Getting to Know You: Particulate Matter 2.5
by SLCgreen intern Emalee Carroll
As Salt Lake City residents we are well acquainted with air pollution, but do we know what’s in it? With the Clear Air Challenge happening over the summer, we at SLCgreen wanted to take some time to provide a rundown on some of the different types of air pollution in Salt Lake City, what you can do about it, and what the city is currently working on and has done to make a difference!
What is Particulate Matter?
One of the most common, and most dangerous, components of air pollution is particulate matter (PM).
Particulate matter can be composed of many different materials such as smoke, dust, soot, or even drops of liquid. Some particulate matter, like smoke, is large and dark enough that we can see it in the air, but others are so small we cannot see it with the naked eye. In an academic setting, particulate matter is often titled according to size and measured in micrometers. For example, a particulate matter that is 10 micrometers is referred to as PM10. Compare that to a very fine grain of sand which is roughly 90 micrometers.
The most common type of particulate matter in Utah’s air pollution is PM2.5. Particulate matter comes from primary and secondary sources.
A primary source of PM2.5 is anything that causes particle pollution directly, such as a wood stove, a forest fire, or a large dust storm or construction site on a windy day. Secondary sources are operations that emit gases which chemically create particulate matter. These are called “precursor emissions.” These can include operations like paint shops and dry cleaning operations. Some sources, like driving cars or power plants emit both direct and indirect PM2.5.
How does PM2.5 affect me?
Aside from making our beautiful valley difficult to see during an inversion, particulate matter also has negative impacts on human health. Because PM2.5 is so small, it can travel deep into our bodies, putting stress on our respiratory and cardiovascular systems. Those who struggle with asthma, chronic obstructive pulmonary disease (COPD), and other chronic respiratory issues can be adversely affected by the effects of PM2.5.
If you’ve ever experienced a flair-up of asthma symptoms during periods of high pollution, this is likely why. Even for individuals who are otherwise healthy, research from BYU found Utahns will have an average of 1.1 to 3.6 years taken off their lifespan due to heavy pollution. Yikes!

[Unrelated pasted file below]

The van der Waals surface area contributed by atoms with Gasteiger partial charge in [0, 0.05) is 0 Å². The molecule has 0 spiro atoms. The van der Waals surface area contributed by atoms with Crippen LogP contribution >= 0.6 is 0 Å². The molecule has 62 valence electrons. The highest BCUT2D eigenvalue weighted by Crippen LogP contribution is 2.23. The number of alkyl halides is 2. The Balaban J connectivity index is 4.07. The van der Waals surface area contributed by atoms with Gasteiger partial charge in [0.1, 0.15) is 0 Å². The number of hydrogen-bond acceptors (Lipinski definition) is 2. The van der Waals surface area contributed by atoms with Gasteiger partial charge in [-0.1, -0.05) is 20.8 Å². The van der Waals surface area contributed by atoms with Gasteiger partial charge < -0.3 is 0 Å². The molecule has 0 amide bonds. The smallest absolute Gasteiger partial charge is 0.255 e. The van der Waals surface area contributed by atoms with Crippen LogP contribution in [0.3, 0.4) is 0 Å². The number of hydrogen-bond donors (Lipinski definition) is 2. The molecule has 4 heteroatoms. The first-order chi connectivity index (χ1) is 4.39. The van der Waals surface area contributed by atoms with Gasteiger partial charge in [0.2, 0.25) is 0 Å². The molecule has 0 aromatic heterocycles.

What can you do to decrease your PM2.5 emissions?
As individuals, we can each take actions to decrease our contribution to the concentration of PM 2.5 in our community’s air.
In Salt Lake City, 48 percent of the pollution in our inversion comes from transportation and vehicles. To help clear the air, drive less where possible! Consider walking, biking, using public transportation, carpooling, or any other form of travel that doesn’t involve using a single occupancy vehicle for trips.
When you do have to drive, drive smarter: keep your tires inflated, accelerate and decelerate slowly, and avoid unnecessarily idling your car as it releases more emissions than when driving. Learn more about Salt Lake City’s idle free ordinance here.
Skip the wood burning! Did you know that one wood burning stove puts out as much pollution as 3,000 natural gas furnaces or 90 sport utility vehicles? Gross! And speaking of fires, avoid fireworks! Learn more about sustainable alternatives to some firework fun here.
What is Salt Lake City doing to help reduce PM2.5?
Currently, Salt Lake City is participating in the Clear the Air Challenge with our 3,000 employees.
The goal of the statewide Challenge is to eliminate 100,000 trips, save 2,000,000 miles, and reduce 375 tons of CO2! Since 2009, this one-month event has encouraged Utahns to find ways to drive less and drive smarter to help clear the air. Over 6,351 tons of pollution have been saved in that time. If you’d like to join in the challenge, look for “SLCgreen” in the teams option and help us Clear the Air!
Additionally, Salt Lake City is continuing to expand our public electric vehicle charging systems to increase accessibility. The City currently maintains over 20 Level 2 charging ports for the public. These are free to use for the duration of the posted parking limit.
We are currently accepting input from businesses on locations and needs in an effort to increase charging stations throughout the city.
Other key priorities include:
- Funding the annual exchange of gas-powered lawnmowers and other equipment for clean, electric options.
- Supporting “EV-ready” infrastructure in new multi-family buildings
- Transitioning the Salt Lake City fleet to more and more electric vehicles
- Supporting clean, combustion-free buildings through the RDA
- Implementing the annual Energy Benchmarking ordinance
- And much more!
Supporting Clean Electricity
In addition to helping clear the air in the valley, we’re also supporting clean energy for our electricity grid. The “Utah 100 Communities”, aims to provide Salt Lake City residents, along with several other communities in the state, net-100% renewable energy by 2030 or before.
This project will help to improve air quality across the state, and not just in the valley!